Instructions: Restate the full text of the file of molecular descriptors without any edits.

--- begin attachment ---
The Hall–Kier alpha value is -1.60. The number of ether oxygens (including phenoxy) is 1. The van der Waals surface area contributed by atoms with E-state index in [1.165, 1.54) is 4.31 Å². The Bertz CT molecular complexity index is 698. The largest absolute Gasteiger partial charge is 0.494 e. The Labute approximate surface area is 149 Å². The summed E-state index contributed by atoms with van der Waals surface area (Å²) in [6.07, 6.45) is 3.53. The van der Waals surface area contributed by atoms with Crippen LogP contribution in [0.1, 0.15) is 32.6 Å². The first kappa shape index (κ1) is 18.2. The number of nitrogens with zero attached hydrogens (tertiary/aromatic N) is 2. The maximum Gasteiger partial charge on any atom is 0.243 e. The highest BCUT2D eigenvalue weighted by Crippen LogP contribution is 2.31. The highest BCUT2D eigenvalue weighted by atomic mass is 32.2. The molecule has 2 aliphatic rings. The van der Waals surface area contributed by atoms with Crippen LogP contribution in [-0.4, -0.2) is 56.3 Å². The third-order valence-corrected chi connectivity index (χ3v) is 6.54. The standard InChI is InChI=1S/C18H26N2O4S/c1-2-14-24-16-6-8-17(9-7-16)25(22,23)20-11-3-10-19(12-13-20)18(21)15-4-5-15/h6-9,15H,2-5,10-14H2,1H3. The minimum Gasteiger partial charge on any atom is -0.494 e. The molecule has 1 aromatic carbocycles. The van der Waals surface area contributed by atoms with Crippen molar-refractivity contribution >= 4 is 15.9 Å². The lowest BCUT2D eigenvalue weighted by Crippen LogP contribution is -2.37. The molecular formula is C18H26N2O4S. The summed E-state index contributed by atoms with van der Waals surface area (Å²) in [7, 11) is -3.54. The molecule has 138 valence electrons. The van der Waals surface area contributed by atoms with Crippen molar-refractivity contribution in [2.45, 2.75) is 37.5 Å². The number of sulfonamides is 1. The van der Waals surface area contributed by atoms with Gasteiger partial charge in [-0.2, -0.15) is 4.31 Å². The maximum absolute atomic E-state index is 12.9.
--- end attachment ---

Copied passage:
The Hall–Kier alpha value is -1.60. The number of ether oxygens (including phenoxy) is 1. The van der Waals surface area contributed by atoms with E-state index in [1.165, 1.54) is 4.31 Å². The Bertz CT molecular complexity index is 698. The largest absolute Gasteiger partial charge is 0.494 e. The Labute approximate surface area is 149 Å². The summed E-state index contributed by atoms with van der Waals surface area (Å²) in [6.07, 6.45) is 3.53. The van der Waals surface area contributed by atoms with Crippen LogP contribution in [0.1, 0.15) is 32.6 Å². The first kappa shape index (κ1) is 18.2. The number of nitrogens with zero attached hydrogens (tertiary/aromatic N) is 2. The maximum Gasteiger partial charge on any atom is 0.243 e. The highest BCUT2D eigenvalue weighted by Crippen LogP contribution is 2.31. The highest BCUT2D eigenvalue weighted by atomic mass is 32.2. The molecule has 2 aliphatic rings. The van der Waals surface area contributed by atoms with Crippen LogP contribution in [-0.4, -0.2) is 56.3 Å². The third-order valence-corrected chi connectivity index (χ3v) is 6.54. The standard InChI is InChI=1S/C18H26N2O4S/c1-2-14-24-16-6-8-17(9-7-16)25(22,23)20-11-3-10-19(12-13-20)18(21)15-4-5-15/h6-9,15H,2-5,10-14H2,1H3. The minimum Gasteiger partial charge on any atom is -0.494 e. The molecule has 1 aromatic carbocycles. The van der Waals surface area contributed by atoms with Crippen molar-refractivity contribution >= 4 is 15.9 Å². The lowest BCUT2D eigenvalue weighted by Crippen LogP contribution is -2.37. The molecular formula is C18H26N2O4S. The summed E-state index contributed by atoms with van der Waals surface area (Å²) in [7, 11) is -3.54. The molecule has 138 valence electrons. The van der Waals surface area contributed by atoms with Crippen molar-refractivity contribution in [2.45, 2.75) is 37.5 Å². The number of sulfonamides is 1. The van der Waals surface area contributed by atoms with Gasteiger partial charge in [-0.2, -0.15) is 4.31 Å². The maximum absolute atomic E-state index is 12.9.